|We in the United States have all heard the haunting song, "Taps".
It's the song that gives us that lump in our throats and usually tears in
But, do you know the story behind the song? If not, I think you will
be interested to find out about its humble beginnings.
Reportedly , it all began in 1862 during the Civil War, when Union
Army Captain Robert Ellicombe was with his men near Harrison 's Landing
in Virginia . The Confederate Army was on the other side of the narrow
strip of land.
During the night, Captain Ellicombe heard the moans of a soldier who
lay severely wounded on the field. Not knowing if it was a Union or
Confederate soldier, the Captain decided to risk his life and bring
the stricken man back for medical attention. Crawling on his stomach
through the gunfire, the Captain reached the stricken soldier and began
pulling him toward his encampment.
When the Captain finally reached his own lines, he discovered it was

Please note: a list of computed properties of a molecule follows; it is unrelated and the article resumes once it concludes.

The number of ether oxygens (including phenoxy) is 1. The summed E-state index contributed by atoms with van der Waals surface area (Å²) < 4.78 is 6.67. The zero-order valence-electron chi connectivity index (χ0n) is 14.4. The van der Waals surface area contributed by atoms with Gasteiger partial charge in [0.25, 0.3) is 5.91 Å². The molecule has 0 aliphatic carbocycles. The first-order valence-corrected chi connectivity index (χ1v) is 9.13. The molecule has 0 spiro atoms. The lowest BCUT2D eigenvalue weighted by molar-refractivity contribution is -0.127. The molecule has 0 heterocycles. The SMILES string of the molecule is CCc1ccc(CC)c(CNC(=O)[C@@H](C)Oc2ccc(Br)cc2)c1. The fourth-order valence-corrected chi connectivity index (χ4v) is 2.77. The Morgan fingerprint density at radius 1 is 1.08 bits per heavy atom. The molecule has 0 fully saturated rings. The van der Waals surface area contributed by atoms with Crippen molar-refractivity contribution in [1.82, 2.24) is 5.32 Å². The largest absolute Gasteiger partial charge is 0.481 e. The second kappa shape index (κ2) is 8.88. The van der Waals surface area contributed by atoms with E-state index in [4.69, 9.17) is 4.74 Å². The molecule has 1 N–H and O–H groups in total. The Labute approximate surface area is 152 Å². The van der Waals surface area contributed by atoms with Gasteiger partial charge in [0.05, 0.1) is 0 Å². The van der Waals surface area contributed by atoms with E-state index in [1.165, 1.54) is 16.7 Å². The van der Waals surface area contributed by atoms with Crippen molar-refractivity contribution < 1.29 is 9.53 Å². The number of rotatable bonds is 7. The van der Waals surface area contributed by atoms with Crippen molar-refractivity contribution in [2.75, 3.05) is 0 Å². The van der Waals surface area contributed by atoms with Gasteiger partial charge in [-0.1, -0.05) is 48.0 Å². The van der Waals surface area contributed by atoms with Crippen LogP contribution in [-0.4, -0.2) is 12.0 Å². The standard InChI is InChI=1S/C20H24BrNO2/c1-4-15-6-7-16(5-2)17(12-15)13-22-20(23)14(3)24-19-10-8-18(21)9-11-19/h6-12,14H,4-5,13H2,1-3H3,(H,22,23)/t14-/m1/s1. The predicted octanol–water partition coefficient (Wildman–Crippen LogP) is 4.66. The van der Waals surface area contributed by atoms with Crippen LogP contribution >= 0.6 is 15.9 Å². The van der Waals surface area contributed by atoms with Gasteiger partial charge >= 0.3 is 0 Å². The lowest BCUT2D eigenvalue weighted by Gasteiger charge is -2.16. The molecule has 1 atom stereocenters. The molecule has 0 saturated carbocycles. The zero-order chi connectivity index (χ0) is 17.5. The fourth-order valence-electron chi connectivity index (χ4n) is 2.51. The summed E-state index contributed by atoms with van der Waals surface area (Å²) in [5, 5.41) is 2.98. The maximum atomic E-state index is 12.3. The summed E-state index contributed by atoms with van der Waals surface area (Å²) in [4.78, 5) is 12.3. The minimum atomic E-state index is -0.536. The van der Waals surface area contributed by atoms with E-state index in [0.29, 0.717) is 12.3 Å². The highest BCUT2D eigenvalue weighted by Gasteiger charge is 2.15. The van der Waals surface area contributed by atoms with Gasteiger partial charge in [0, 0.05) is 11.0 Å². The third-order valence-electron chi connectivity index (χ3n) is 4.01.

actually a Confederate soldier, but the soldier was dead.
The Captain lit a lantern and suddenly caught his breath and went
numb with shock. In the dim light, he saw the face of the soldier. It
was his own son. The boy had been studying music in the South when the
war broke out. Without telling his father, the boy enlisted in the
The following morning, heartbroken, the father asked permission of
His superiors to give his son a full military burial, despite his enemy
status. His request was only partially granted.
The Captain had asked if he could have a group of Army band members
play a funeral dirge for his son at the funeral.
The request was turned down since the soldier was a Confederate.
But, out of respect for the father, they did say they could give him
only one musician.
The Captain chose a bugler. He asked the bugler to play a series of
musical notes he had found on a piece of paper in the pocket of the
dead youth's uniform.
This wish was granted.
The haunting melody, we now know as "Taps" ... used at military
funerals was born.
The words are:
Day is done.
Gone the sun.
From the lakes.
From the hills.
From the sky.
All is well.
God is nigh.
Dims the sight.
And a star.
Gems the sky.
Falls the night.
Thanks and praise.
For our days.
Neath the sun.
Neath the stars.
Neath the sky.
>As we go.
This we know.
God is nigh.